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  • Author or Editor: Brooke T. Kennamer x
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Jonathan J. Rasouli, Brooke T. Kennamer, Frank M. Moore, Alfred Steinberger, Kevin C. Yao, Omar N. Syed, Marc S. Arginteanu and Yakov Gologorsky

OBJECTIVE

The C7 vertebral body is morphometrically unique; it represents the transition from the subaxial cervical spine to the upper thoracic spine. It has larger pedicles but relatively small lateral masses compared to other levels of the subaxial cervical spine. Although the biomechanical properties of C7 pedicle screws are superior to those of lateral mass screws, they are rarely placed due to increased risk of neurological injury. Although pedicle screw stimulation has been shown to be safe and effective in determining satisfactory screw placement in the thoracolumbar spine, there are few studies determining its utility in the cervical spine. Thus, the purpose of this study was to determine the feasibility, clinical reliability, and threshold characteristics of intraoperative evoked electromyographic (EMG) stimulation in determining satisfactory pedicle screw placement at C7.

METHODS

The authors retrospectively reviewed a prospectively collected data set. All adult patients who underwent posterior cervical decompression and fusion with placement of C7 pedicle screws at the authors’ institution between January 2015 and March 2019 were identified. Demographic, clinical, neurophysiological, operative, and radiographic data were gathered. All patients underwent postoperative CT scanning, and the position of C7 pedicle screws was compared to intraoperative neurophysiological data.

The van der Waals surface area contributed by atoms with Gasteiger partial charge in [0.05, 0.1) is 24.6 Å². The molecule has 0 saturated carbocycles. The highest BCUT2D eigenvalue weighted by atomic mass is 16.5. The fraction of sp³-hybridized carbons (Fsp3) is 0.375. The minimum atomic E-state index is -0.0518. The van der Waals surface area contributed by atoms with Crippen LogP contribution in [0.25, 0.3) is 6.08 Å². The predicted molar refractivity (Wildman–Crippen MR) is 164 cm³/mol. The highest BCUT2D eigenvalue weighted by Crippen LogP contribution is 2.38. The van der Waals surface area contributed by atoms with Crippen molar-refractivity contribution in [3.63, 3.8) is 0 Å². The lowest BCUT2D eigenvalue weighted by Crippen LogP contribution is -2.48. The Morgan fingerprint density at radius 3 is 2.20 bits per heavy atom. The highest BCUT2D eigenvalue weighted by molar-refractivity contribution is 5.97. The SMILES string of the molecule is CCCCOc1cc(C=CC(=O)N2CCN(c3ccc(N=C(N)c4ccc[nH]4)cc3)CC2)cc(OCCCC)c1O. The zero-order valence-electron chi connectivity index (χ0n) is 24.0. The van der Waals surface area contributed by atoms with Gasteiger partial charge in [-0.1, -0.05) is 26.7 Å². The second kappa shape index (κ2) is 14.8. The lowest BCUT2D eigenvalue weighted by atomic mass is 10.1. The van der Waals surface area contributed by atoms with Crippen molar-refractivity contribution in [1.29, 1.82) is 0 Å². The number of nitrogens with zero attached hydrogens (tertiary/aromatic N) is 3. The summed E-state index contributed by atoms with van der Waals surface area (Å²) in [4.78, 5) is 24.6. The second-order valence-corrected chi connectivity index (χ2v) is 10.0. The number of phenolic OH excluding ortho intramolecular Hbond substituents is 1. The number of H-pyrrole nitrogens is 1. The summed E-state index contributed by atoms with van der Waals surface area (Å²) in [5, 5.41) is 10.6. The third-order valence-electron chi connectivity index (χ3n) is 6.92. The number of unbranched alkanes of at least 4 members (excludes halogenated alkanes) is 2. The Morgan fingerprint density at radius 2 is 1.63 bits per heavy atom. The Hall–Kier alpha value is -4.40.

RESULTS

Fifty-one consecutive C7 pedicle screws were stimulated and recorded intraoperatively in 25 consecutive patients. Based on EMG findings, 1 patient underwent intraoperative repositioning of a C7 pedicle screw, and 1 underwent removal of a C7 pedicle screw. CT scans demonstrated ideal placement of the C7 pedicle screw in 40 of 43 instances in which EMG stimulation thresholds were > 15 mA. In the remaining 3 cases the trajectories were suboptimal but safe. When the screw stimulation thresholds were between 11 and 15 mA, 5 of 6 screws were suboptimal but safe, and in 1 instance was potentially dangerous. In instances in which the screw stimulated at thresholds ≤ 10 mA, all trajectories were potentially dangerous with neural compression.

CONCLUSIONS

Ideal C7 pedicle screw position strongly correlated with EMG stimulation thresholds > 15 mA. In instances, in which the screw stimulates at values between 11 and 15 mA, screw trajectory exploration is recommended. Screws with thresholds ≤ 10 mA should always be explored, and possibly repositioned or removed. In conjunction with other techniques, EMG threshold testing is a useful and safe modality in determining appropriate C7 pedicle screw placement.